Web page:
|Affiliation||Navagraha, Medieval Hindu astrology|
Shani (Sanskrit: शनि, Śani) refers to planet Saturn, and is one of the Navagraha in Hindu astrology. The planet is depicted as a male deity in the Puranas, whose iconography consists of a dark (black) figure carrying a sword (or another weapon) and sitting on a buffalo (or crow or vulture). He is considered inauspicious, a deity who gets mad easily and one who takes thorough revenge for whatever made him upset. In medieval Hindu literature, inconsistent mythologies sometimes refer to him as the son of the sun god, Surya and Chhaya (shadow); his alternate names include Ara, Kona and Kroda.
Shani is the basis for Shanivara – one of the seven days that make a week in the Hindu calendar. This day corresponds to Saturday – after Saturn – in the Greco-Roman convention for naming the days of the week. The zodiac and naming system of Hindu astrology likely developed in the centuries after the arrival of Greek astrology with Alexander the Great, their zodiac signs being nearly identical. Technical horoscopes and astrology ideas in India came from Greece, states Nicholas Campion, and developed in the early centuries of the 1st millennium CE.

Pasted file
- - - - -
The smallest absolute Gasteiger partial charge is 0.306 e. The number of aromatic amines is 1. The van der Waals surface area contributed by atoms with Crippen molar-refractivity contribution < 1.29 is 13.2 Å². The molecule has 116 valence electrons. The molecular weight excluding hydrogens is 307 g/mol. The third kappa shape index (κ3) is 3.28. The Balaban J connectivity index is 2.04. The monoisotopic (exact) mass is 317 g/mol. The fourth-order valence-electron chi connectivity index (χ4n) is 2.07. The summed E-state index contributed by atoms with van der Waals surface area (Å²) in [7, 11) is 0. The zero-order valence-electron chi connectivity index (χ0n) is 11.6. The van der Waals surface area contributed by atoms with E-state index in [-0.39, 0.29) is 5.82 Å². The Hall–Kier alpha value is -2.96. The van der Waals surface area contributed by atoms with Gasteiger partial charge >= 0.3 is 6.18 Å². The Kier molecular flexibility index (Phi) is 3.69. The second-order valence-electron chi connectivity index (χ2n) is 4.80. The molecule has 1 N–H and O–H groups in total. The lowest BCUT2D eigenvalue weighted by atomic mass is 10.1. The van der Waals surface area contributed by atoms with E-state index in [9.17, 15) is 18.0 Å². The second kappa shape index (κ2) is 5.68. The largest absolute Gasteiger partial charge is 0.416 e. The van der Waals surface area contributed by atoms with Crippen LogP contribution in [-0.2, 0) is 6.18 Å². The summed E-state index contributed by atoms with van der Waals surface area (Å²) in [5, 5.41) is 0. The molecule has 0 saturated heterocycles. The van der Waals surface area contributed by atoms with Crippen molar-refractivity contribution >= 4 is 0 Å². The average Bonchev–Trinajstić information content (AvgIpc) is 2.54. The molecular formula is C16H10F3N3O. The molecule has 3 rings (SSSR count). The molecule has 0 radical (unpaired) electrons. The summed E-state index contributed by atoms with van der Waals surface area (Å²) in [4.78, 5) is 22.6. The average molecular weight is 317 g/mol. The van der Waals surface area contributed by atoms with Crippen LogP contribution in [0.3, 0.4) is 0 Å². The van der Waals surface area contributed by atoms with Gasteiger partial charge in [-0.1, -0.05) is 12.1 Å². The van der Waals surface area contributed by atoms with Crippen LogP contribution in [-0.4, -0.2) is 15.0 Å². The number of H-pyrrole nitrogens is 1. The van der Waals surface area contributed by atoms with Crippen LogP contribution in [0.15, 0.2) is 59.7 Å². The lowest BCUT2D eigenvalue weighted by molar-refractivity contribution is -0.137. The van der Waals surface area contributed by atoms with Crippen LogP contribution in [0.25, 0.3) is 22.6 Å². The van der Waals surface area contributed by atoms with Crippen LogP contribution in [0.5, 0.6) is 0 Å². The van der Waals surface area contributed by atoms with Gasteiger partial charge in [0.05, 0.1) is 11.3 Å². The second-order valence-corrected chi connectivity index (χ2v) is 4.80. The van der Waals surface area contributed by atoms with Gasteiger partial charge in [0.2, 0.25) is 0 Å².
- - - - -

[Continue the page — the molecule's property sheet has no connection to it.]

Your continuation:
Shani is worshipped by some to dispel dangerous ghosts and other supernatural beings. The fig tree called Pipal is considered by some Hindus to be the abode of Shani (while other Hindus associate the same tree with Vasudeva).
In 2013, a 20-foot-tall statue of Lord Shani was established at Yerdanur in the mandal of Sangareddy, Medak district, nearly 40 kilometers from Hyderabad city. It was carved from a monolith and weighs about nine tonnes.
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